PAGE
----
Troubled Times

Missteps by Howell Raines, the New York Times' imperious top editor, have left the nation's best newspaper vulnerable to attacks by the right.

By Eric Boehlert
Published December 19, 2002 12:23AM (EST)

A century ago, New Yorkers saw advertisements around town for the New York Times that played up the emerging paper's respectability: "It won't soil the breakfast cloth." Today it's the Times' own dirty laundry that's being scrubbed in public -- and the newspaper's political opponents couldn't be happier.

The mighty daily is struggling to regain its footing in the wake of the paper's most embarrassing newsroom flap since it famously outed the woman who accused William Kennedy Smith of rape more than a decade ago. This time, the controversy erupted when two Times sports columnists questioned the newspaper's editorial campaign against the men-only membership policy at the venerable Augusta National Golf Course in Georgia. Both columns were spiked by executive editor Howell Raines.

The decision outraged journalists and media critics. While it's rare for columnists to contradict the editorial policy of their paper, it's almost unheard of at major newspapers to spike a columnist's work for internal political reasons. The fiasco played right into the hands of conservative critics who in recent months launched fresh attacks against the Times for its alleged liberal bias, arguing the left-wing fights of the editorial page were permeating the news sections. The bigger worry, say some media analysts, is that the poor judgment on one story is being used to discredit the Times' critical work on life-and-death issues like the Iraq War, where the paper's coverage has international influence.

"All the news that's fit to spin," brayed Rupert Murdoch's Weekly Standard.

The Augusta breakdown was not an isolated incident. During the '90s the Times seemed to jump the journalistic tracks with wide-eyed pursuits of Whitewater criminals, Chinese fundraisers and a spying nuclear scientist -- and Raines had a hand in each failed campaign. Recently tapped to head the newsroom, he now has the power to shape the paper any way he wants. Aggressive reporting is the hallmark of great journalism, but it's a fine line between stories that change history and overzealous crusading. The former wins Pulitzers; the latter cost newspapers credibility.

While one newsroom insider bemoans the habitual Times-watching that goes on in the press as a "God-awful burning of calories," others are still anxious to discuss -- anonymously -- the internal ramifications of the recent Augusta flare-up. "It's done incredible damage to the paper," says one Times source. "The real story is internally at the Times, where the ramifications are even greater. There are a couple major talents at the paper being wooed right now and if there were to be a major defection from the paper, it would be a fucking disaster."

"I don't think the New York Times wants to stand for censoring its columnists," says former Times reporter Susan Tifft, a professor of public policy at Duke University and coauthor of "The Trust: The Private and Powerful Family Behind The New York Times." "Are people not going to believe what they read in the New York Times? No. But it's serious and I'm sure Howell Raines would like to rewind the tape on this decision."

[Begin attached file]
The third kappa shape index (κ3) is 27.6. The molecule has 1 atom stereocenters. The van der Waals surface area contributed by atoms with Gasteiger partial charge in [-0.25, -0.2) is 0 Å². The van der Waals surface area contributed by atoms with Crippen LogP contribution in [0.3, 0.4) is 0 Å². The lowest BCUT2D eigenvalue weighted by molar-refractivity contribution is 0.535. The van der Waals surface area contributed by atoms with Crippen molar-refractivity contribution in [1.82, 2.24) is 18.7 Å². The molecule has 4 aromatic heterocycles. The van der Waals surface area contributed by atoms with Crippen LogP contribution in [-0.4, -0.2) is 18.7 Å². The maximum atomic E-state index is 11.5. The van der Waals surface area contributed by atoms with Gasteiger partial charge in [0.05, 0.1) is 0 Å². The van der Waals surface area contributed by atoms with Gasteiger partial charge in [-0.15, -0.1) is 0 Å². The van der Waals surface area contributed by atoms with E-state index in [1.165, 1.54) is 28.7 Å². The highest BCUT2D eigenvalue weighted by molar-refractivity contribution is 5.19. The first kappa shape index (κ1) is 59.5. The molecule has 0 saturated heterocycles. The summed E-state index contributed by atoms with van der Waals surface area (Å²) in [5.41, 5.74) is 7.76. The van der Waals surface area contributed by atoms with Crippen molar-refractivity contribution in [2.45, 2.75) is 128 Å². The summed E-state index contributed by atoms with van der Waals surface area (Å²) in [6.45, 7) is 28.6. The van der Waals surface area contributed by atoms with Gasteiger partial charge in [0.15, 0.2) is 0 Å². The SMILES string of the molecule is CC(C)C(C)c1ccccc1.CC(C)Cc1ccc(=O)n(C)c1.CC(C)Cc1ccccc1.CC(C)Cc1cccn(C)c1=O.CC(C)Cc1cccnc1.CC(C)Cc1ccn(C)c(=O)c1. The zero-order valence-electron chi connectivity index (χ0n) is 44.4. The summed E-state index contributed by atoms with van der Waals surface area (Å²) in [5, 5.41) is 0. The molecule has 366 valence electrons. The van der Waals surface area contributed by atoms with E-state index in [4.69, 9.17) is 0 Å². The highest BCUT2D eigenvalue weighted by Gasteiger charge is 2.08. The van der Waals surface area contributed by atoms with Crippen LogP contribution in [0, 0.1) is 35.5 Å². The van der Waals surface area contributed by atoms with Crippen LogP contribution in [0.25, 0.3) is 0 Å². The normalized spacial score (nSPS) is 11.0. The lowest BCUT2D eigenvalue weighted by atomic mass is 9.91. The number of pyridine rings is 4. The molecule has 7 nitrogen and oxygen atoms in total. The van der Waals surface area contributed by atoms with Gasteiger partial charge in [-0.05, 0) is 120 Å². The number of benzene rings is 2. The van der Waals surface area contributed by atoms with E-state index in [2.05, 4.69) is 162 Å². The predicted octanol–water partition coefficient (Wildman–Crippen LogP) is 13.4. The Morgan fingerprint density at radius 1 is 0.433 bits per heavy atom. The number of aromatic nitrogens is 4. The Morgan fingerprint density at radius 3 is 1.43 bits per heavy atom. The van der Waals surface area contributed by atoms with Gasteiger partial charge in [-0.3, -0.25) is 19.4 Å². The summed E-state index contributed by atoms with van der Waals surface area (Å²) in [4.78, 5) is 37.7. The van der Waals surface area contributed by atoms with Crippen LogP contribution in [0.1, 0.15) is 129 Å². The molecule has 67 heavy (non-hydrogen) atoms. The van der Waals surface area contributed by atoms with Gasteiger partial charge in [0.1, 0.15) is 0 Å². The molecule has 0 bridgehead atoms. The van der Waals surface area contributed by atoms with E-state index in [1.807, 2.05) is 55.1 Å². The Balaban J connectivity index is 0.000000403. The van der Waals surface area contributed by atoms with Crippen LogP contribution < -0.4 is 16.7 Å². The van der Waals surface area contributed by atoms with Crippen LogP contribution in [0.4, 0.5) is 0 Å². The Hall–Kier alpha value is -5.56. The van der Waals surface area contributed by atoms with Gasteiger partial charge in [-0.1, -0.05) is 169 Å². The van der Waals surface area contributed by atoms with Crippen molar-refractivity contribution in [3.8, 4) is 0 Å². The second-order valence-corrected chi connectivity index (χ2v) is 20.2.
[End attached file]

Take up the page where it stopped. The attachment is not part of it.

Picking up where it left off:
The paper's active army of Republican foes have pounced on the controversy in hopes of taking the paper down a notch. "I couldn't prove it quantitatively, but its reputation has been diminished," suggests Rich Lowry, editor of National Review Online and a persistent Times critic from the right. Certainly Times-bashing is not a new phenomenon. It's been a favorite political sport on the left and the right for decades. As a news organization that arguably is the best and most influential in the nation, and perhaps in the world, the paper is bound to get caught in the crossfire.

"You've got to understand the people who are dedicated to a political movement will always be there taking crack shots at the Times. It's important to them," says Arthur Gelb, a former managing editor at the Times who has had a nearly 50-year association with the newspaper. "If they can bully the paper and get the Times to cave in to their point of view, it's a big victory."

The paper's recent troubles come just as it should be savoring an extraordinary season of success. Last spring, on the strength of its inspired work covering the attacks of Sept. 11, the newspaper won an unprecedented seven Pulitzer Prizes. With another war brewing in the Persian Gulf, the Times, which has always championed international reporting, seems uniquely poised the cover the conflict. Adding to its overseas prowess, the paper in October opted to end its 50-50 partnership with the Washington Post in running the International Herald Tribune newspaper. The Times wants that European flagship to itself.

While other major American dailies struggle with eroding circulation, the Times' readership continues to grow. "There is no more profitable paper, cash-wise, than the New York Times," boasted publisher Arthur Sulzberger Jr., during a recent question-and-answer forum at the University of California at Berkeley.

Media watchers had been impressed with the Times' recent run. "These are not ordinary times for the newspaper," notes Jay Rosen, who chairs New York University's department of journalism. "The Times is at the zenith of its power."